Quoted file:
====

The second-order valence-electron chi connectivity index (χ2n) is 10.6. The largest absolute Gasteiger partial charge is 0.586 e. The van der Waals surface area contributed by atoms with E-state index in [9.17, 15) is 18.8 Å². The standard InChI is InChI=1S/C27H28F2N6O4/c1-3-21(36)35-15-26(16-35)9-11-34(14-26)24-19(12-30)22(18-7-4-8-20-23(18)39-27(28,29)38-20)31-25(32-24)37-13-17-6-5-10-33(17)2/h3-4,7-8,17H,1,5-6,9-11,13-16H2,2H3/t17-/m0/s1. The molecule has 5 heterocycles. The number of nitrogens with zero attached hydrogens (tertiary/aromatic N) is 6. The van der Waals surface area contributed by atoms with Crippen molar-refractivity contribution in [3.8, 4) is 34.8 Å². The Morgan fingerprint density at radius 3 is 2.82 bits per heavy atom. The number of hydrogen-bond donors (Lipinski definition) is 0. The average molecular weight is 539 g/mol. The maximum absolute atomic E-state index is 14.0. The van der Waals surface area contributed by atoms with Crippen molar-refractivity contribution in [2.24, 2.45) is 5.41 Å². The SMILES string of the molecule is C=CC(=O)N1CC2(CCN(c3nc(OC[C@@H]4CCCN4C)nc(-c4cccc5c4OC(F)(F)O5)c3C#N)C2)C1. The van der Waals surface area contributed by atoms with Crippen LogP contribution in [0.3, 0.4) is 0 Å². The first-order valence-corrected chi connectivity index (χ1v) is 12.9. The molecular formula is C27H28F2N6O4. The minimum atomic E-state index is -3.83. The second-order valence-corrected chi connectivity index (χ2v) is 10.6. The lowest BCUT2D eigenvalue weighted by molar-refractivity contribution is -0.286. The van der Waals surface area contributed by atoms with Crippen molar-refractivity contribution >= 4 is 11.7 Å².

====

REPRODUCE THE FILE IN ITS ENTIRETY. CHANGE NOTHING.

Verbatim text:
The second-order valence-electron chi connectivity index (χ2n) is 10.6. The largest absolute Gasteiger partial charge is 0.586 e. The van der Waals surface area contributed by atoms with E-state index in [9.17, 15) is 18.8 Å². The standard InChI is InChI=1S/C27H28F2N6O4/c1-3-21(36)35-15-26(16-35)9-11-34(14-26)24-19(12-30)22(18-7-4-8-20-23(18)39-27(28,29)38-20)31-25(32-24)37-13-17-6-5-10-33(17)2/h3-4,7-8,17H,1,5-6,9-11,13-16H2,2H3/t17-/m0/s1. The molecule has 5 heterocycles. The number of nitrogens with zero attached hydrogens (tertiary/aromatic N) is 6. The van der Waals surface area contributed by atoms with Crippen molar-refractivity contribution in [3.8, 4) is 34.8 Å². The Morgan fingerprint density at radius 3 is 2.82 bits per heavy atom. The number of hydrogen-bond donors (Lipinski definition) is 0. The average molecular weight is 539 g/mol. The maximum absolute atomic E-state index is 14.0. The van der Waals surface area contributed by atoms with Crippen molar-refractivity contribution in [2.24, 2.45) is 5.41 Å². The SMILES string of the molecule is C=CC(=O)N1CC2(CCN(c3nc(OC[C@@H]4CCCN4C)nc(-c4cccc5c4OC(F)(F)O5)c3C#N)C2)C1. The van der Waals surface area contributed by atoms with Crippen LogP contribution in [0.3, 0.4) is 0 Å². The first-order valence-corrected chi connectivity index (χ1v) is 12.9. The molecular formula is C27H28F2N6O4. The minimum atomic E-state index is -3.83. The second-order valence-corrected chi connectivity index (χ2v) is 10.6. The lowest BCUT2D eigenvalue weighted by molar-refractivity contribution is -0.286. The van der Waals surface area contributed by atoms with Crippen molar-refractivity contribution >= 4 is 11.7 Å².